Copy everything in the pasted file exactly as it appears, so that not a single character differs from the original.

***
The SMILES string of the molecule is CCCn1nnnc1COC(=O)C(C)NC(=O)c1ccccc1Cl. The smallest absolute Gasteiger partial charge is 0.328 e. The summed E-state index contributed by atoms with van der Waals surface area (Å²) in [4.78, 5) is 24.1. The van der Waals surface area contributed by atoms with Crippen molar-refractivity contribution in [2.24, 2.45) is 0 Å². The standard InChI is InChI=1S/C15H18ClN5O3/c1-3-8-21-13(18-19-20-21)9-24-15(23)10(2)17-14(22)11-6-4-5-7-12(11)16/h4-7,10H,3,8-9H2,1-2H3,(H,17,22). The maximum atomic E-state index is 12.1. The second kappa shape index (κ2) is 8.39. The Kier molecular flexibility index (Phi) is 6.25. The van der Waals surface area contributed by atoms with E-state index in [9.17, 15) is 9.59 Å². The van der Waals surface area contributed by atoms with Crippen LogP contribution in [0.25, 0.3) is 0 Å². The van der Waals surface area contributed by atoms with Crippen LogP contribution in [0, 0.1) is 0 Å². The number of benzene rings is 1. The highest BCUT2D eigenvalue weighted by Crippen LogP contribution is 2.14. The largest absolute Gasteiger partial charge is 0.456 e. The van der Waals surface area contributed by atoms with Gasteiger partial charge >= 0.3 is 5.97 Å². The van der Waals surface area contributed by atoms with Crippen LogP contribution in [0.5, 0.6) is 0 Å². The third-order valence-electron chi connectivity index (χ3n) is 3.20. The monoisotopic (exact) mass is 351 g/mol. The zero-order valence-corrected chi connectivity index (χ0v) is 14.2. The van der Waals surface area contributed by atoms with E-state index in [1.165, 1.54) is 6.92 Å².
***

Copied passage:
The SMILES string of the molecule is CCCn1nnnc1COC(=O)C(C)NC(=O)c1ccccc1Cl. The smallest absolute Gasteiger partial charge is 0.328 e. The summed E-state index contributed by atoms with van der Waals surface area (Å²) in [4.78, 5) is 24.1. The van der Waals surface area contributed by atoms with Crippen molar-refractivity contribution in [2.24, 2.45) is 0 Å². The standard InChI is InChI=1S/C15H18ClN5O3/c1-3-8-21-13(18-19-20-21)9-24-15(23)10(2)17-14(22)11-6-4-5-7-12(11)16/h4-7,10H,3,8-9H2,1-2H3,(H,17,22). The maximum atomic E-state index is 12.1. The second kappa shape index (κ2) is 8.39. The Kier molecular flexibility index (Phi) is 6.25. The van der Waals surface area contributed by atoms with E-state index in [9.17, 15) is 9.59 Å². The van der Waals surface area contributed by atoms with Crippen LogP contribution in [0.25, 0.3) is 0 Å². The van der Waals surface area contributed by atoms with Crippen LogP contribution in [0, 0.1) is 0 Å². The number of benzene rings is 1. The highest BCUT2D eigenvalue weighted by Crippen LogP contribution is 2.14. The largest absolute Gasteiger partial charge is 0.456 e. The van der Waals surface area contributed by atoms with Gasteiger partial charge >= 0.3 is 5.97 Å². The van der Waals surface area contributed by atoms with Crippen LogP contribution in [0.5, 0.6) is 0 Å². The third-order valence-electron chi connectivity index (χ3n) is 3.20. The monoisotopic (exact) mass is 351 g/mol. The zero-order valence-corrected chi connectivity index (χ0v) is 14.2. The van der Waals surface area contributed by atoms with E-state index in [1.165, 1.54) is 6.92 Å².